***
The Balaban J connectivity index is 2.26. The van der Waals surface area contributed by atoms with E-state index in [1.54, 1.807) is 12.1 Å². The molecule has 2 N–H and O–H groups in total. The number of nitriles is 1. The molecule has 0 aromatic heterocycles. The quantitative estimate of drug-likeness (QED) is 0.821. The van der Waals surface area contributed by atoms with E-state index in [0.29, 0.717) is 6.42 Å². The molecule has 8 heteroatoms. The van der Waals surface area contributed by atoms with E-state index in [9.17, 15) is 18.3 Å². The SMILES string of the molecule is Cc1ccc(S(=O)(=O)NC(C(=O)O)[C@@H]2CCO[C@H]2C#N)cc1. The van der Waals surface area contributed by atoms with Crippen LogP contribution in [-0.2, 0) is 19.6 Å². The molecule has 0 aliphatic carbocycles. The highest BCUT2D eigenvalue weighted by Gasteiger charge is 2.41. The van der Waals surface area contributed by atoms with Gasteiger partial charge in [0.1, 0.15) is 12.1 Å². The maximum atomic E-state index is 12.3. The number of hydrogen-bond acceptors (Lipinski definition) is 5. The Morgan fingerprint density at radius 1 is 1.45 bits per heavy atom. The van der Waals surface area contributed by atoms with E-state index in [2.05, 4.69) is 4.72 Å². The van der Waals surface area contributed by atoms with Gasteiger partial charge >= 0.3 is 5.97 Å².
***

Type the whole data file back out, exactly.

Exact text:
The Balaban J connectivity index is 2.26. The van der Waals surface area contributed by atoms with E-state index in [1.54, 1.807) is 12.1 Å². The molecule has 2 N–H and O–H groups in total. The number of nitriles is 1. The molecule has 0 aromatic heterocycles. The quantitative estimate of drug-likeness (QED) is 0.821. The van der Waals surface area contributed by atoms with E-state index in [0.29, 0.717) is 6.42 Å². The molecule has 8 heteroatoms. The van der Waals surface area contributed by atoms with E-state index in [9.17, 15) is 18.3 Å². The SMILES string of the molecule is Cc1ccc(S(=O)(=O)NC(C(=O)O)[C@@H]2CCO[C@H]2C#N)cc1. The van der Waals surface area contributed by atoms with Crippen LogP contribution in [-0.2, 0) is 19.6 Å². The molecule has 0 aliphatic carbocycles. The highest BCUT2D eigenvalue weighted by Gasteiger charge is 2.41. The van der Waals surface area contributed by atoms with Gasteiger partial charge in [0.1, 0.15) is 12.1 Å². The maximum atomic E-state index is 12.3. The number of hydrogen-bond acceptors (Lipinski definition) is 5. The Morgan fingerprint density at radius 1 is 1.45 bits per heavy atom. The van der Waals surface area contributed by atoms with E-state index in [2.05, 4.69) is 4.72 Å². The van der Waals surface area contributed by atoms with Gasteiger partial charge >= 0.3 is 5.97 Å².